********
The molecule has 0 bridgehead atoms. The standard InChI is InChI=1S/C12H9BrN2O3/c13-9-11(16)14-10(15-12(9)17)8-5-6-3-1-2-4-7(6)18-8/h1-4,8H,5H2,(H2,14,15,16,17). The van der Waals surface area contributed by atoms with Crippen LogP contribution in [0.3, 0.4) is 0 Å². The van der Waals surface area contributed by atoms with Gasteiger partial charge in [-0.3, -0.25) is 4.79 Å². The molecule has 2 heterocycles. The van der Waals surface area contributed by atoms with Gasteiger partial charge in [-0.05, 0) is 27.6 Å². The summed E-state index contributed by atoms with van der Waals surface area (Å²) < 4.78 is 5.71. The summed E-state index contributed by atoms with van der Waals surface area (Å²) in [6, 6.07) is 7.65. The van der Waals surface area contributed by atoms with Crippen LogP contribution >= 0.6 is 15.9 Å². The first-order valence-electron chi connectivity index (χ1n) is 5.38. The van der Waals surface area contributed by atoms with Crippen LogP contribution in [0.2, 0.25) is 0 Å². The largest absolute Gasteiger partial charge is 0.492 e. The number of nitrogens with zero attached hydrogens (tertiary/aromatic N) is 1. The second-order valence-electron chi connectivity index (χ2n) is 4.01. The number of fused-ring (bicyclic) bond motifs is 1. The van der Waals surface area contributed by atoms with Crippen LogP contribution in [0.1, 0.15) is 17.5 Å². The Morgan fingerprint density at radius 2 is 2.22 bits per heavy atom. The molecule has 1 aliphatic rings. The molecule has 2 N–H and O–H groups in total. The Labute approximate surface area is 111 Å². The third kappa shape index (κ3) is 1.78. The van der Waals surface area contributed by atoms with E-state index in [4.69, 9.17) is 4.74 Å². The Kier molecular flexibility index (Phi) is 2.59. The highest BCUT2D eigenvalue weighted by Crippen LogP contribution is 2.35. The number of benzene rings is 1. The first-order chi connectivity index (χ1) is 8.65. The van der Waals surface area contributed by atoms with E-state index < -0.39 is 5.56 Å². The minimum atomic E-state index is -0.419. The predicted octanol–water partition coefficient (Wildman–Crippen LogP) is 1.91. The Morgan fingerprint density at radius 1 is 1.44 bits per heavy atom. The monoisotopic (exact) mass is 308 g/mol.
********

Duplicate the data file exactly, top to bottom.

The molecule has 0 bridgehead atoms. The standard InChI is InChI=1S/C12H9BrN2O3/c13-9-11(16)14-10(15-12(9)17)8-5-6-3-1-2-4-7(6)18-8/h1-4,8H,5H2,(H2,14,15,16,17). The van der Waals surface area contributed by atoms with Crippen LogP contribution in [0.3, 0.4) is 0 Å². The van der Waals surface area contributed by atoms with Gasteiger partial charge in [-0.3, -0.25) is 4.79 Å². The molecule has 2 heterocycles. The van der Waals surface area contributed by atoms with Gasteiger partial charge in [-0.05, 0) is 27.6 Å². The summed E-state index contributed by atoms with van der Waals surface area (Å²) < 4.78 is 5.71. The summed E-state index contributed by atoms with van der Waals surface area (Å²) in [6, 6.07) is 7.65. The van der Waals surface area contributed by atoms with Crippen LogP contribution >= 0.6 is 15.9 Å². The first-order valence-electron chi connectivity index (χ1n) is 5.38. The van der Waals surface area contributed by atoms with Crippen LogP contribution in [0.2, 0.25) is 0 Å². The largest absolute Gasteiger partial charge is 0.492 e. The number of nitrogens with zero attached hydrogens (tertiary/aromatic N) is 1. The second-order valence-electron chi connectivity index (χ2n) is 4.01. The number of fused-ring (bicyclic) bond motifs is 1. The van der Waals surface area contributed by atoms with Crippen LogP contribution in [0.1, 0.15) is 17.5 Å². The Morgan fingerprint density at radius 2 is 2.22 bits per heavy atom. The molecule has 1 aliphatic rings. The molecule has 2 N–H and O–H groups in total. The Labute approximate surface area is 111 Å². The third kappa shape index (κ3) is 1.78. The van der Waals surface area contributed by atoms with E-state index in [4.69, 9.17) is 4.74 Å². The Kier molecular flexibility index (Phi) is 2.59. The highest BCUT2D eigenvalue weighted by Crippen LogP contribution is 2.35. The number of benzene rings is 1. The first-order chi connectivity index (χ1) is 8.65. The van der Waals surface area contributed by atoms with E-state index < -0.39 is 5.56 Å². The minimum atomic E-state index is -0.419. The predicted octanol–water partition coefficient (Wildman–Crippen LogP) is 1.91. The Morgan fingerprint density at radius 1 is 1.44 bits per heavy atom. The monoisotopic (exact) mass is 308 g/mol.